I was recently involved in some online conversations where some people from a reformed background made statements that God cannot be hurt and doesn’t suffer pain. When it was mentioned to them that Christ fully felt the pain of the cross, they denied he did; and further more added that God didn’t die on the cross.
Wow! To say I was taken aback was an understatement. Yet, the sucker punch was to come. And one asked me to read the following article by R.C Sproul, posted on his Ligonier Ministry website.
We should shrink in horror from the idea that God actually died on the cross. The atonement was made by the human nature of Christ. Somehow people tend to think that this lessens the dignity or the value of the substitutionary act, as if we were somehow implicitly denying the deity of Christ. God forbid. It’s the God-man Who dies, but death is something that is experienced only by the human nature, because the divine nature isn’t capable of experiencing death.
Isn’t the whole point of the Gospel that God himself – he who knew no sin, became sin and took on himself the punishment of sin, which is death?
I’m sure Luther and John Calvin and a large number of Reformers who have since passed away, would be turning and squirming in their graves over this error. I have to say its more than error. It’s a distortion of the whole crux of the matter that God promised in Scripture that he himself would take on the punishment for our sins. If the divine nature of Christ, didn’t die with Christ on the cross – then God didn’t take on himself the full punishment for our sins. Christ didn’t fully die. Nor did he fully raise and fully ascend to sit on the right hand of the father.
I think I will leave this post with the end of the Athanasian Creed – which I found on the Christian Reformed Church Website.
Now this is the true faith:
That we believe and confess
that our Lord Jesus Christ, God’s Son,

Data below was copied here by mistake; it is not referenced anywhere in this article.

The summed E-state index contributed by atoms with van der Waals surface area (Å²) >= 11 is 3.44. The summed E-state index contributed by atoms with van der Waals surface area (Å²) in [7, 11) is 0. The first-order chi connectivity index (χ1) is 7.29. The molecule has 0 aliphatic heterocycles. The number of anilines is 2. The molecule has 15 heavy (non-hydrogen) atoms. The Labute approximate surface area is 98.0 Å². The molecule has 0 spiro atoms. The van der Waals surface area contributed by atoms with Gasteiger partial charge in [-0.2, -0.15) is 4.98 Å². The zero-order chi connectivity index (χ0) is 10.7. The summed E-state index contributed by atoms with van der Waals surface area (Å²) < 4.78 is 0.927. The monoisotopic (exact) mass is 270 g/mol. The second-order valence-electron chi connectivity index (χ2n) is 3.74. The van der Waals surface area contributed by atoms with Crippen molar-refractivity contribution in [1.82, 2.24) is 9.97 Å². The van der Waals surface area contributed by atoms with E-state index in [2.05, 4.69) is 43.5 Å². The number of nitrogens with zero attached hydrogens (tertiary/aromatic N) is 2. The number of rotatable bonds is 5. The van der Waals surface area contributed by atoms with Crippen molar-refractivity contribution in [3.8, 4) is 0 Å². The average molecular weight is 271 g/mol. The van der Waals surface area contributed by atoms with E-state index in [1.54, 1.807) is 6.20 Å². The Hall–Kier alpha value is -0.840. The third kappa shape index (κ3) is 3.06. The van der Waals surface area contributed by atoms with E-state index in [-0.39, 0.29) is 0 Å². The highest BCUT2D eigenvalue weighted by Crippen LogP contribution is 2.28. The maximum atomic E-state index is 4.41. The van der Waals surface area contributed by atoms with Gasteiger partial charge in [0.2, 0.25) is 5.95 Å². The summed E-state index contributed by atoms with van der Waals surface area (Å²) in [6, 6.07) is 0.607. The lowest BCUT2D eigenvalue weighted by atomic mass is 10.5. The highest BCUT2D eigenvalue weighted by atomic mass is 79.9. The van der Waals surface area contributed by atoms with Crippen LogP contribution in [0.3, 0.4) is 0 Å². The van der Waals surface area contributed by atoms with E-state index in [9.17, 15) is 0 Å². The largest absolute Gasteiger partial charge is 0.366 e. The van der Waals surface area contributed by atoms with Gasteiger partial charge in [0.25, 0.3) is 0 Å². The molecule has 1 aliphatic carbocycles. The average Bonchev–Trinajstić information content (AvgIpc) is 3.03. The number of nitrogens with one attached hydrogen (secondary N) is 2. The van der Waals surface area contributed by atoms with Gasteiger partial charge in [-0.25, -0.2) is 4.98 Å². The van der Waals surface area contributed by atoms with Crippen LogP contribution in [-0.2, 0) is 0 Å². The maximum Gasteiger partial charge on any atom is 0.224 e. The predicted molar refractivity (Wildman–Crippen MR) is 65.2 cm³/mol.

is both God and human, equally.
He is God from the essence of the Father,
begotten before time;
and he is human from the essence of his mother,
born in time;
completely God, completely human,
with a rational soul and human flesh;
equal to the Father as regards divinity,
less than the Father as regards humanity.
Although he is God and human,
yet Christ is not two, but one.
He is one, however,
not by his divinity being turned into flesh,
but by God’s taking humanity to himself.
He is one,
certainly not by the blending of his essence,
but by the unity of his person.
For just as one human is both rational soul and flesh,
so too the one Christ is both God and human.
He suffered for our salvation;
he descended to hell;
he arose from the dead;
he ascended to heaven;
he is seated at the Father’s right hand;
from there he will come to judge the living and the dead.
At his coming all people will arise bodily
and give an accounting of their own deeds.
Those who have done good will enter eternal life,
and those who have done evil will enter eternal fire.
The awesome wonder of the Gospel is that God became one of us and experienced the fullness of what it is to be human, and became sin, so that he could take the full punishment of our sin onto himself and in doing – granted all who believe, the gift of forgiveness of sins and eternal life. For God to do that – his divine nature had to suffer in the process.